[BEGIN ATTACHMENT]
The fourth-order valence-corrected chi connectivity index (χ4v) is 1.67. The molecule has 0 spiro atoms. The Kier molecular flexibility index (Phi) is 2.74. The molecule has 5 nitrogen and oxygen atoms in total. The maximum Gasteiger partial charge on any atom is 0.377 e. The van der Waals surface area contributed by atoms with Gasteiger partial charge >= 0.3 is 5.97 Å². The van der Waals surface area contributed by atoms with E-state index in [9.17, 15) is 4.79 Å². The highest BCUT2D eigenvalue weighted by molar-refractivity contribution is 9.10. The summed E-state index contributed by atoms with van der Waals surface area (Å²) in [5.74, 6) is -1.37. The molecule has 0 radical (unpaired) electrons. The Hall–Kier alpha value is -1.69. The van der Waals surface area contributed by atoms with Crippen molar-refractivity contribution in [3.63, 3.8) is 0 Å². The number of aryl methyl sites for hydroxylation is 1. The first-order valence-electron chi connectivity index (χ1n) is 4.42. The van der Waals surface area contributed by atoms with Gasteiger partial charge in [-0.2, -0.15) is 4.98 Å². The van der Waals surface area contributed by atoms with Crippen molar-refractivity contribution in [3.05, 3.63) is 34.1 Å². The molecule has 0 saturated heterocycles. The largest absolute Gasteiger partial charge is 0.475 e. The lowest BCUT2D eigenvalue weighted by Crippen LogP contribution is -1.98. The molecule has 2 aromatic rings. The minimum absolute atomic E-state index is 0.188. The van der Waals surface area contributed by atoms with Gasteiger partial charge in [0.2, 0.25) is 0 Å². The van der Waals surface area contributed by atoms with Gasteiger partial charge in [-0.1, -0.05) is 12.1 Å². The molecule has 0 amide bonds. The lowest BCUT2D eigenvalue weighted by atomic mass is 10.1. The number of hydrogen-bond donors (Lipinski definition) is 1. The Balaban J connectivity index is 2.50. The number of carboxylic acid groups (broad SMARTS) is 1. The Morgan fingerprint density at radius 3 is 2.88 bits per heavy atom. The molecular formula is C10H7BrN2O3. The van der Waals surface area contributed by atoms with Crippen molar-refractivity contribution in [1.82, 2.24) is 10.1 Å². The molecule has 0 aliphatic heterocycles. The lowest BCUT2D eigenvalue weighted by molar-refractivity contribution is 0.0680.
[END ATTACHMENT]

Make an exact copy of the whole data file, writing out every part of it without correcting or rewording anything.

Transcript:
The fourth-order valence-corrected chi connectivity index (χ4v) is 1.67. The molecule has 0 spiro atoms. The Kier molecular flexibility index (Phi) is 2.74. The molecule has 5 nitrogen and oxygen atoms in total. The maximum Gasteiger partial charge on any atom is 0.377 e. The van der Waals surface area contributed by atoms with Gasteiger partial charge >= 0.3 is 5.97 Å². The van der Waals surface area contributed by atoms with E-state index in [9.17, 15) is 4.79 Å². The highest BCUT2D eigenvalue weighted by molar-refractivity contribution is 9.10. The summed E-state index contributed by atoms with van der Waals surface area (Å²) in [5.74, 6) is -1.37. The molecule has 0 radical (unpaired) electrons. The Hall–Kier alpha value is -1.69. The van der Waals surface area contributed by atoms with Crippen molar-refractivity contribution in [3.63, 3.8) is 0 Å². The number of aryl methyl sites for hydroxylation is 1. The first-order valence-electron chi connectivity index (χ1n) is 4.42. The van der Waals surface area contributed by atoms with Gasteiger partial charge in [-0.2, -0.15) is 4.98 Å². The van der Waals surface area contributed by atoms with Crippen molar-refractivity contribution in [3.05, 3.63) is 34.1 Å². The molecule has 0 saturated heterocycles. The largest absolute Gasteiger partial charge is 0.475 e. The lowest BCUT2D eigenvalue weighted by Crippen LogP contribution is -1.98. The molecule has 2 aromatic rings. The minimum absolute atomic E-state index is 0.188. The van der Waals surface area contributed by atoms with Gasteiger partial charge in [0.2, 0.25) is 0 Å². The van der Waals surface area contributed by atoms with Gasteiger partial charge in [-0.1, -0.05) is 12.1 Å². The molecule has 0 amide bonds. The lowest BCUT2D eigenvalue weighted by atomic mass is 10.1. The number of hydrogen-bond donors (Lipinski definition) is 1. The Balaban J connectivity index is 2.50. The number of carboxylic acid groups (broad SMARTS) is 1. The Morgan fingerprint density at radius 3 is 2.88 bits per heavy atom. The molecular formula is C10H7BrN2O3. The van der Waals surface area contributed by atoms with Crippen molar-refractivity contribution in [1.82, 2.24) is 10.1 Å². The molecule has 0 aliphatic heterocycles. The lowest BCUT2D eigenvalue weighted by molar-refractivity contribution is 0.0680.